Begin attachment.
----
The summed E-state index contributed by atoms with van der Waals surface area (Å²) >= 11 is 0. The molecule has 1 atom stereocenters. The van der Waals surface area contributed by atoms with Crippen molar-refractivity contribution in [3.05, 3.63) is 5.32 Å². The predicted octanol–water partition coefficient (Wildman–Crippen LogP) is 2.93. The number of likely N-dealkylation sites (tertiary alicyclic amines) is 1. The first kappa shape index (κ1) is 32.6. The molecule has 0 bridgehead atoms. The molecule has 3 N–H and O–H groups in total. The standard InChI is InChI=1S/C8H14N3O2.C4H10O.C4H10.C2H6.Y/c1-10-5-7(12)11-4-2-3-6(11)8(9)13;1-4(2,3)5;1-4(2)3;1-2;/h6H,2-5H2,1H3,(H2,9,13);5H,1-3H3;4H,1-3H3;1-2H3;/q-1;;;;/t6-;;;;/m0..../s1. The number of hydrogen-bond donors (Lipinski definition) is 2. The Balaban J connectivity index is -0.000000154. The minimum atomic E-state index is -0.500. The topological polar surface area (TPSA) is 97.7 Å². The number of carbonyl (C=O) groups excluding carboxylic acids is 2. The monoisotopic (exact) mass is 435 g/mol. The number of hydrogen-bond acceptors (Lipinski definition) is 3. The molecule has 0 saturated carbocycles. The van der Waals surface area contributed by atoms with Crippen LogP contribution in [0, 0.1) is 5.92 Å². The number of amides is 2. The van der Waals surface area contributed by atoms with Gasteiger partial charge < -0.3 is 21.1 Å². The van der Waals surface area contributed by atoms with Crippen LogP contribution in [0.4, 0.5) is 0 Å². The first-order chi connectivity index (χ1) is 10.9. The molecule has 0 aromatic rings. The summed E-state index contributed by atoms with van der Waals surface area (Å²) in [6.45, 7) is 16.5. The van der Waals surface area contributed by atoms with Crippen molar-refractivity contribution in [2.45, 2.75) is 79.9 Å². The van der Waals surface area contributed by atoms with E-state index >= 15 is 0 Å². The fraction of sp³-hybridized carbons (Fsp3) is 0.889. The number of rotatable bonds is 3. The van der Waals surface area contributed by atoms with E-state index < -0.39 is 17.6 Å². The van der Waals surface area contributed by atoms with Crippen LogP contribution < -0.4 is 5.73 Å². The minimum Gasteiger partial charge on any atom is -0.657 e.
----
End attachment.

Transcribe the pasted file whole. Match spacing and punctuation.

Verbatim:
The summed E-state index contributed by atoms with van der Waals surface area (Å²) >= 11 is 0. The molecule has 1 atom stereocenters. The van der Waals surface area contributed by atoms with Crippen molar-refractivity contribution in [3.05, 3.63) is 5.32 Å². The predicted octanol–water partition coefficient (Wildman–Crippen LogP) is 2.93. The number of likely N-dealkylation sites (tertiary alicyclic amines) is 1. The first kappa shape index (κ1) is 32.6. The molecule has 0 bridgehead atoms. The molecule has 3 N–H and O–H groups in total. The standard InChI is InChI=1S/C8H14N3O2.C4H10O.C4H10.C2H6.Y/c1-10-5-7(12)11-4-2-3-6(11)8(9)13;1-4(2,3)5;1-4(2)3;1-2;/h6H,2-5H2,1H3,(H2,9,13);5H,1-3H3;4H,1-3H3;1-2H3;/q-1;;;;/t6-;;;;/m0..../s1. The number of hydrogen-bond donors (Lipinski definition) is 2. The Balaban J connectivity index is -0.000000154. The minimum atomic E-state index is -0.500. The topological polar surface area (TPSA) is 97.7 Å². The number of carbonyl (C=O) groups excluding carboxylic acids is 2. The monoisotopic (exact) mass is 435 g/mol. The number of hydrogen-bond acceptors (Lipinski definition) is 3. The molecule has 0 saturated carbocycles. The van der Waals surface area contributed by atoms with Crippen LogP contribution in [0, 0.1) is 5.92 Å². The number of amides is 2. The van der Waals surface area contributed by atoms with Gasteiger partial charge < -0.3 is 21.1 Å². The van der Waals surface area contributed by atoms with Crippen LogP contribution in [0.4, 0.5) is 0 Å². The first-order chi connectivity index (χ1) is 10.9. The molecule has 0 aromatic rings. The summed E-state index contributed by atoms with van der Waals surface area (Å²) in [6.45, 7) is 16.5. The van der Waals surface area contributed by atoms with Crippen molar-refractivity contribution in [2.45, 2.75) is 79.9 Å². The van der Waals surface area contributed by atoms with E-state index >= 15 is 0 Å². The fraction of sp³-hybridized carbons (Fsp3) is 0.889. The number of rotatable bonds is 3. The van der Waals surface area contributed by atoms with E-state index < -0.39 is 17.6 Å². The van der Waals surface area contributed by atoms with Crippen LogP contribution < -0.4 is 5.73 Å². The minimum Gasteiger partial charge on any atom is -0.657 e.